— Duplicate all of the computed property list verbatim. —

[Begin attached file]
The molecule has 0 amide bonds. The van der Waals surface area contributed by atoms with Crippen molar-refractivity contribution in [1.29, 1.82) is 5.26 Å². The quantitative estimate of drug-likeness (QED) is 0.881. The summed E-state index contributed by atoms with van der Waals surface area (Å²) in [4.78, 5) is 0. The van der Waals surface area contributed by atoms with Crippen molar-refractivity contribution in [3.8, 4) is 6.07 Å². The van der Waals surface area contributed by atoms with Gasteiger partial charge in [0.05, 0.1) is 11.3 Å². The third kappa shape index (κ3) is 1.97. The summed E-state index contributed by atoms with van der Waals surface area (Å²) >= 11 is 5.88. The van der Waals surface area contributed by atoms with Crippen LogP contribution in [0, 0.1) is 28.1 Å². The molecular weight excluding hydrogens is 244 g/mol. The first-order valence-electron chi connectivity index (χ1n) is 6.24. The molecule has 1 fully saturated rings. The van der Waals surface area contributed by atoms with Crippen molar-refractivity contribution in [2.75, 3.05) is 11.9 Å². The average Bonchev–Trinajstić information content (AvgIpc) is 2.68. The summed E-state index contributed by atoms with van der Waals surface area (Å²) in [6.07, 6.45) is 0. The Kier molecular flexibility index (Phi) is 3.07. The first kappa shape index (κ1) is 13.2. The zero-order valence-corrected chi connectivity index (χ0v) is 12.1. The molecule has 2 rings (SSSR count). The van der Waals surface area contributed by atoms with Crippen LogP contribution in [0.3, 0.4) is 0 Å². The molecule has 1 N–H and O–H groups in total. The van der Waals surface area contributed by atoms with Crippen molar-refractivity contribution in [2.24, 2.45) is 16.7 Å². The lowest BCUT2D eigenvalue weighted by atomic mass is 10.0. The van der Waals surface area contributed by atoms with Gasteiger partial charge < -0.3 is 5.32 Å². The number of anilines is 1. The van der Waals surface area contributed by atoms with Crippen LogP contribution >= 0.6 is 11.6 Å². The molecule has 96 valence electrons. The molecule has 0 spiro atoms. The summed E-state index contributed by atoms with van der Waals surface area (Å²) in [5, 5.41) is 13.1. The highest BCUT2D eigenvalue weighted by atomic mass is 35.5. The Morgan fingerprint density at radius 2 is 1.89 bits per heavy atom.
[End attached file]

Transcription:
The molecule has 0 amide bonds. The van der Waals surface area contributed by atoms with Crippen molar-refractivity contribution in [1.29, 1.82) is 5.26 Å². The quantitative estimate of drug-likeness (QED) is 0.881. The summed E-state index contributed by atoms with van der Waals surface area (Å²) in [4.78, 5) is 0. The van der Waals surface area contributed by atoms with Crippen molar-refractivity contribution in [3.8, 4) is 6.07 Å². The van der Waals surface area contributed by atoms with Gasteiger partial charge in [0.05, 0.1) is 11.3 Å². The third kappa shape index (κ3) is 1.97. The summed E-state index contributed by atoms with van der Waals surface area (Å²) >= 11 is 5.88. The van der Waals surface area contributed by atoms with Crippen LogP contribution in [0, 0.1) is 28.1 Å². The molecular weight excluding hydrogens is 244 g/mol. The first-order valence-electron chi connectivity index (χ1n) is 6.24. The molecule has 1 fully saturated rings. The van der Waals surface area contributed by atoms with Crippen molar-refractivity contribution in [2.75, 3.05) is 11.9 Å². The average Bonchev–Trinajstić information content (AvgIpc) is 2.68. The summed E-state index contributed by atoms with van der Waals surface area (Å²) in [6.07, 6.45) is 0. The Kier molecular flexibility index (Phi) is 3.07. The first kappa shape index (κ1) is 13.2. The zero-order valence-corrected chi connectivity index (χ0v) is 12.1. The molecule has 2 rings (SSSR count). The van der Waals surface area contributed by atoms with Crippen LogP contribution in [0.3, 0.4) is 0 Å². The molecule has 1 N–H and O–H groups in total. The van der Waals surface area contributed by atoms with Crippen molar-refractivity contribution in [2.24, 2.45) is 16.7 Å². The lowest BCUT2D eigenvalue weighted by atomic mass is 10.0. The van der Waals surface area contributed by atoms with Gasteiger partial charge < -0.3 is 5.32 Å². The number of anilines is 1. The van der Waals surface area contributed by atoms with Crippen LogP contribution >= 0.6 is 11.6 Å². The molecule has 96 valence electrons. The molecule has 0 spiro atoms. The summed E-state index contributed by atoms with van der Waals surface area (Å²) in [5, 5.41) is 13.1. The highest BCUT2D eigenvalue weighted by atomic mass is 35.5. The Morgan fingerprint density at radius 2 is 1.89 bits per heavy atom.